Why Team Accountability Matters for Remote Productivity
Remote Working 10 min read

Why Team Accountability Matters for Remote Productivity

Team accountability is one of the most important elements of remote work and productivity. Find out why this is so, with Wrike Project Management.

Online Collaboration Tools for Students
Collaboration 7 min read

Online Collaboration Tools for Students

Remote learning has exploded with the COVID-19 pandemic. Here’s how online collaboration tools for students can enable effective distance learning.

Understanding the New Work Rules [Part 2 of 2]
Collaboration 7 min read

Understanding the New Work Rules [Part 2 of 2]

Trying to list all the various ways that work has evolved in the last two decades would be impossible so instead, here is part 2 of the 10 rules which should help anyone navigate the constantly shifting waters of work. Think of these as the new work rules — our 21st Century Work Rules.

Seeing Is Achieving: How Visibility Fuels Efficiency in the Workplace
Wrike Tips 7 min read

Seeing Is Achieving: How Visibility Fuels Efficiency in the Workplace

What’s the best solution for viewing all ongoing projects across a team? A central location to view & organize work. Enter: Wrike Dashboards & Reporting.

How To Overcome Negativity in the Workplace
Collaboration 7 min read

How To Overcome Negativity in the Workplace

Noticing an increase in negativity in the workplace? You aren’t alone. Here are the signs that negativity is creeping in, plus tips for how to nip it in the bud.

Dealing With Bullies, Jerks, & Toxic Personalities in the Workplace
Collaboration 5 min read

Dealing With Bullies, Jerks, & Toxic Personalities in the Workplace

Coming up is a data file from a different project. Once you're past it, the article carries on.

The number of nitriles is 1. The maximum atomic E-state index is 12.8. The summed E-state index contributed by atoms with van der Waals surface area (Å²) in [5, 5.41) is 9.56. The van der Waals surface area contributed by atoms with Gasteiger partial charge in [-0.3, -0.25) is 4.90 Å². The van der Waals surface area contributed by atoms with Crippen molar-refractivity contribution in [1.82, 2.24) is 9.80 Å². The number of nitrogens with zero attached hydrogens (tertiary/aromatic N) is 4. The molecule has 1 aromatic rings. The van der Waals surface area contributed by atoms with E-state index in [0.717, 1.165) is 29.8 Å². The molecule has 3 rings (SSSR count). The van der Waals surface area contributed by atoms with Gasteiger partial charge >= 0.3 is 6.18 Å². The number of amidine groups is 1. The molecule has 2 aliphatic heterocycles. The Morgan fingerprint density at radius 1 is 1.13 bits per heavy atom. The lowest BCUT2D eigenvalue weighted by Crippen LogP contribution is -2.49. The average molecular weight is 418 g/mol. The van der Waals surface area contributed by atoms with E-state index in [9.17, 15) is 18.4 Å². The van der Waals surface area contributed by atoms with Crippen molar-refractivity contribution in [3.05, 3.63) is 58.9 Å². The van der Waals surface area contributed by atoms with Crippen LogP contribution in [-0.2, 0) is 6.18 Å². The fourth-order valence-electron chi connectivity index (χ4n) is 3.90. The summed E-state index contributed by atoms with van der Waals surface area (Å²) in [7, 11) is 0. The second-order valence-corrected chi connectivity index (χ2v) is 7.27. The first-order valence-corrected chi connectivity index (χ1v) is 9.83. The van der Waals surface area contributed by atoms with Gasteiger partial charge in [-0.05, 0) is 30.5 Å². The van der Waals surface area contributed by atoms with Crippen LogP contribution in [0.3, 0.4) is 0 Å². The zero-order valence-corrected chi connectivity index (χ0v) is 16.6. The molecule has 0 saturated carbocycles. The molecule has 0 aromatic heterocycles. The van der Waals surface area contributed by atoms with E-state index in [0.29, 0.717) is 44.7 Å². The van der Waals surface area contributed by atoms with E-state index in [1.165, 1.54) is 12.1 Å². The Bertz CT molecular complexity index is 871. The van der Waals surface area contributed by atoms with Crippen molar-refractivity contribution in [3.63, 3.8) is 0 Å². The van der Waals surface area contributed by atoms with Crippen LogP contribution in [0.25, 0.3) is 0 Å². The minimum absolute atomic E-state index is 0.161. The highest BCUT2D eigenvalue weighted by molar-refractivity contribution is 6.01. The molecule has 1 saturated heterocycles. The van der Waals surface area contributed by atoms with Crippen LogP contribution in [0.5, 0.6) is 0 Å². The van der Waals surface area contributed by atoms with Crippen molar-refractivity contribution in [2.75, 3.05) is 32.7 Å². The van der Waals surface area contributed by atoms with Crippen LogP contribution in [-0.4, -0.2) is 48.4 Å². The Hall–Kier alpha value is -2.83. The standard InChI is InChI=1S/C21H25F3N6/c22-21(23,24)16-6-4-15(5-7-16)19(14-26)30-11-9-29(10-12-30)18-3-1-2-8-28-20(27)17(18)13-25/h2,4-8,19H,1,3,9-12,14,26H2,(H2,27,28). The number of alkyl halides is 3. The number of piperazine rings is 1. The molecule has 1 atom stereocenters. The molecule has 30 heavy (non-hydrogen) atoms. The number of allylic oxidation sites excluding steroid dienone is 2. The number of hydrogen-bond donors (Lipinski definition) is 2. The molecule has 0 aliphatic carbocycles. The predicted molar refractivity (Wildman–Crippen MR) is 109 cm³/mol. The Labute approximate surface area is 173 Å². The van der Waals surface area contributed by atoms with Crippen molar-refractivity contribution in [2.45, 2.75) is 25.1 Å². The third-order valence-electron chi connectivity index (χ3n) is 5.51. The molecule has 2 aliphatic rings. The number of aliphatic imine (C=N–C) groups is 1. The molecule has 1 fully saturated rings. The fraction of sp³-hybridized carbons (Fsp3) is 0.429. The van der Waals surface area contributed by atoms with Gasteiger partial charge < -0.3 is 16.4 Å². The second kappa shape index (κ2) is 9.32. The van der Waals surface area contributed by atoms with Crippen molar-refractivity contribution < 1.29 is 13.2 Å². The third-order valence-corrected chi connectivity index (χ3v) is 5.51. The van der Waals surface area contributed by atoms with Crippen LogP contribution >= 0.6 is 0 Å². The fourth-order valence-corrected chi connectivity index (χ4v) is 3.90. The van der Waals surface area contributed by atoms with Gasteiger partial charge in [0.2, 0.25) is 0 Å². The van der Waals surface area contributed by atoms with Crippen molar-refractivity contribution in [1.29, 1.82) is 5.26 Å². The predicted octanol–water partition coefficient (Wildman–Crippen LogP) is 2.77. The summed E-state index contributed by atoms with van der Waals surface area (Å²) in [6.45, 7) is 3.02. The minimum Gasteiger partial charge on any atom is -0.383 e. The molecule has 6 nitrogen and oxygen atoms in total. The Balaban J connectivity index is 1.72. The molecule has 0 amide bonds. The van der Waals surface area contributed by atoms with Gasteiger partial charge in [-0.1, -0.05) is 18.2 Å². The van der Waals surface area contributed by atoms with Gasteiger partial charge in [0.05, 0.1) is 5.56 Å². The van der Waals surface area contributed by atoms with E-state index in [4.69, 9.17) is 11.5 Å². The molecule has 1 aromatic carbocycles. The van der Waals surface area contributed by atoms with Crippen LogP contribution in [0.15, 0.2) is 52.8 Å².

Ever had a conversation with a colleague where you walk away thinking, "Whoa, that person was a real jerk." Turns out you're not alone. These head honcho, give-me-your-lunch-money-type personalities are not only affecting high school hallways, they're invading our office culture.

5 Ways to Use Google Collaboration Tools for Effective Teamwork
Collaboration 5 min read

5 Ways to Use Google Collaboration Tools for Effective Teamwork

Younger workers especially are very familiar with the Google collaboration suite, so this can serve as a comfortable way to begin encouraging teammates to work together through the cloud. Here are four keys for making the most of using Google Drive for collaboration.

The 8 Best Wrike Apps and Integrations for Cross-Functional Collaboration
Wrike Tips 7 min read

The 8 Best Wrike Apps and Integrations for Cross-Functional Collaboration

Wrike’s integrations enable teams to collaborate effectively, wherever they are. Here are eight of the best Wrike apps for cross-functional collaboration.

Solving Productivity Challenges in Small Teams
Productivity 7 min read

Solving Productivity Challenges in Small Teams

Wondering how to be productive working from home? Here are seven strategies you can use to help your small team work smarter and accomplish more.

Top Tips for Building Team Camaraderie in a Remote Workplace
Remote Working 7 min read

Top Tips for Building Team Camaraderie in a Remote Workplace

Camaraderie in the workplace is vital. Build team camaraderie and cultivate a healthy remote work culture at your company with these tips and tricks.

How I Use Online Collaboration Tools to Run a Marketing Team
Marketing 7 min read

How I Use Online Collaboration Tools to Run a Marketing Team

Coming from a world of emails, overly long meetings, and "tool proliferation." I'm happy to say you CAN centralize your communications with the right processes and online collaboration tools.

Foolproof Ways To Improve Team Performance
Collaboration 7 min read

Foolproof Ways To Improve Team Performance

Whether you’re managing a team in the office, or remotely, improving team performance is never easy. Discover ways to improve team performance with Wrike.

How To Survive Being Surrounded By Geniuses (Work Management Roundup)
Productivity 3 min read

How To Survive Being Surrounded By Geniuses (Work Management Roundup)